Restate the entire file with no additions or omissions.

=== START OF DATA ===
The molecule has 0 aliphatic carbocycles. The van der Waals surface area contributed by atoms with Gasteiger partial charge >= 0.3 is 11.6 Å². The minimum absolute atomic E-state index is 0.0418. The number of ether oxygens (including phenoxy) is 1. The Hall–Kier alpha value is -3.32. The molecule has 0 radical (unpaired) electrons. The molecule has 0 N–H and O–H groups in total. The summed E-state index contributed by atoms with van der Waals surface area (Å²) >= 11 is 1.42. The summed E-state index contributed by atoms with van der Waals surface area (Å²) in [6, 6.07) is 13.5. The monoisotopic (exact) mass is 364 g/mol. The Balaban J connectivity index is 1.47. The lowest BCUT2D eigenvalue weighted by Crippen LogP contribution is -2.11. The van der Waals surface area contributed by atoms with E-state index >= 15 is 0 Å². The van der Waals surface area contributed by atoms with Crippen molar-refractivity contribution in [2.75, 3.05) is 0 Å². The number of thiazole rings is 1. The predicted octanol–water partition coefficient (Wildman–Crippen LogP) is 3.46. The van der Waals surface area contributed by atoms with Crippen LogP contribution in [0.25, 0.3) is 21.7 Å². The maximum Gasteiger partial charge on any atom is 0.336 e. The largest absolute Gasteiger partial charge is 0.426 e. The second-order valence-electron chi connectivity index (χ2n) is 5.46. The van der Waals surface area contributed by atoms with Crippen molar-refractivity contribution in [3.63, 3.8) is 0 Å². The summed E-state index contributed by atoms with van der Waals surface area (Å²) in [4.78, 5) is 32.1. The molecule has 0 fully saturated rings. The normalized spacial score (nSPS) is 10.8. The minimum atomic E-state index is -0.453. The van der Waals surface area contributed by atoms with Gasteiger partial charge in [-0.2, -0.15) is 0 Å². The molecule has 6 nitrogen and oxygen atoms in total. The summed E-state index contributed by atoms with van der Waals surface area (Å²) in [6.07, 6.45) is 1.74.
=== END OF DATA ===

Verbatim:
The molecule has 0 aliphatic carbocycles. The van der Waals surface area contributed by atoms with Gasteiger partial charge >= 0.3 is 11.6 Å². The minimum absolute atomic E-state index is 0.0418. The number of ether oxygens (including phenoxy) is 1. The Hall–Kier alpha value is -3.32. The molecule has 0 radical (unpaired) electrons. The molecule has 0 N–H and O–H groups in total. The summed E-state index contributed by atoms with van der Waals surface area (Å²) >= 11 is 1.42. The summed E-state index contributed by atoms with van der Waals surface area (Å²) in [6, 6.07) is 13.5. The monoisotopic (exact) mass is 364 g/mol. The Balaban J connectivity index is 1.47. The lowest BCUT2D eigenvalue weighted by Crippen LogP contribution is -2.11. The van der Waals surface area contributed by atoms with E-state index >= 15 is 0 Å². The van der Waals surface area contributed by atoms with Crippen molar-refractivity contribution in [2.75, 3.05) is 0 Å². The number of thiazole rings is 1. The predicted octanol–water partition coefficient (Wildman–Crippen LogP) is 3.46. The van der Waals surface area contributed by atoms with Crippen LogP contribution in [0.25, 0.3) is 21.7 Å². The maximum Gasteiger partial charge on any atom is 0.336 e. The largest absolute Gasteiger partial charge is 0.426 e. The second-order valence-electron chi connectivity index (χ2n) is 5.46. The van der Waals surface area contributed by atoms with Crippen molar-refractivity contribution in [3.63, 3.8) is 0 Å². The summed E-state index contributed by atoms with van der Waals surface area (Å²) in [4.78, 5) is 32.1. The molecule has 0 fully saturated rings. The normalized spacial score (nSPS) is 10.8. The minimum atomic E-state index is -0.453. The van der Waals surface area contributed by atoms with Gasteiger partial charge in [-0.2, -0.15) is 0 Å². The molecule has 6 nitrogen and oxygen atoms in total. The summed E-state index contributed by atoms with van der Waals surface area (Å²) in [6.07, 6.45) is 1.74.